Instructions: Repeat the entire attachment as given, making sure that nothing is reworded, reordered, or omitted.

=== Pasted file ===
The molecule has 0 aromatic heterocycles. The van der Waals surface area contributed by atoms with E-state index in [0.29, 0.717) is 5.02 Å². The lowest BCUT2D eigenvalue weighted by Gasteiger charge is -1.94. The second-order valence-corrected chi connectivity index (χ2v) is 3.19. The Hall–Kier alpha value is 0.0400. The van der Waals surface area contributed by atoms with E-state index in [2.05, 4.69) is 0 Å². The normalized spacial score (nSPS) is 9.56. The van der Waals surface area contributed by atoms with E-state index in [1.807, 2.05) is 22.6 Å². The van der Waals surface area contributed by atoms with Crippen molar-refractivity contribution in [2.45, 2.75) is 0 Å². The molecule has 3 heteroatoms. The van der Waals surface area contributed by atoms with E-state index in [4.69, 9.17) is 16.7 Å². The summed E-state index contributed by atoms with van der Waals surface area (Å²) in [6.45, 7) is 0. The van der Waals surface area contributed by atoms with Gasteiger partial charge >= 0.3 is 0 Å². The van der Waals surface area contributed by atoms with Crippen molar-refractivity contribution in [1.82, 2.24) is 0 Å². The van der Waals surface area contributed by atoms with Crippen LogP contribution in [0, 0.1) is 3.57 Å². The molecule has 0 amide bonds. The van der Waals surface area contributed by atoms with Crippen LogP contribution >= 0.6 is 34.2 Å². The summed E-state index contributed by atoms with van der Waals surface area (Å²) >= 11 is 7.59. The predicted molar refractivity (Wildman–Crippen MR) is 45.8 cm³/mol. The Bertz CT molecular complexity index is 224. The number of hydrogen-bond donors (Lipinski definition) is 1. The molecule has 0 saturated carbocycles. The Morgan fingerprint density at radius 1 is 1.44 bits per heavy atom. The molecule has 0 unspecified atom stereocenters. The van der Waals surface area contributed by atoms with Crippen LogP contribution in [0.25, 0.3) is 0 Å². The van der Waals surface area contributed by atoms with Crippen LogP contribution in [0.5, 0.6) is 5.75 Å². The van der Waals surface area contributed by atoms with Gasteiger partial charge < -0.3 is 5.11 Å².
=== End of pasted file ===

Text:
The molecule has 0 aromatic heterocycles. The van der Waals surface area contributed by atoms with E-state index in [0.29, 0.717) is 5.02 Å². The lowest BCUT2D eigenvalue weighted by Gasteiger charge is -1.94. The second-order valence-corrected chi connectivity index (χ2v) is 3.19. The Hall–Kier alpha value is 0.0400. The van der Waals surface area contributed by atoms with E-state index in [2.05, 4.69) is 0 Å². The normalized spacial score (nSPS) is 9.56. The van der Waals surface area contributed by atoms with E-state index in [1.807, 2.05) is 22.6 Å². The van der Waals surface area contributed by atoms with Crippen molar-refractivity contribution in [2.45, 2.75) is 0 Å². The molecule has 3 heteroatoms. The van der Waals surface area contributed by atoms with E-state index in [4.69, 9.17) is 16.7 Å². The summed E-state index contributed by atoms with van der Waals surface area (Å²) in [6.45, 7) is 0. The van der Waals surface area contributed by atoms with Gasteiger partial charge >= 0.3 is 0 Å². The van der Waals surface area contributed by atoms with Crippen molar-refractivity contribution in [1.82, 2.24) is 0 Å². The van der Waals surface area contributed by atoms with Crippen LogP contribution in [0, 0.1) is 3.57 Å². The molecule has 0 amide bonds. The van der Waals surface area contributed by atoms with Crippen LogP contribution >= 0.6 is 34.2 Å². The summed E-state index contributed by atoms with van der Waals surface area (Å²) >= 11 is 7.59. The predicted molar refractivity (Wildman–Crippen MR) is 45.8 cm³/mol. The Bertz CT molecular complexity index is 224. The number of hydrogen-bond donors (Lipinski definition) is 1. The molecule has 0 saturated carbocycles. The Morgan fingerprint density at radius 1 is 1.44 bits per heavy atom. The molecule has 0 unspecified atom stereocenters. The van der Waals surface area contributed by atoms with Crippen LogP contribution in [0.25, 0.3) is 0 Å². The van der Waals surface area contributed by atoms with Crippen LogP contribution in [0.5, 0.6) is 5.75 Å². The van der Waals surface area contributed by atoms with Gasteiger partial charge < -0.3 is 5.11 Å².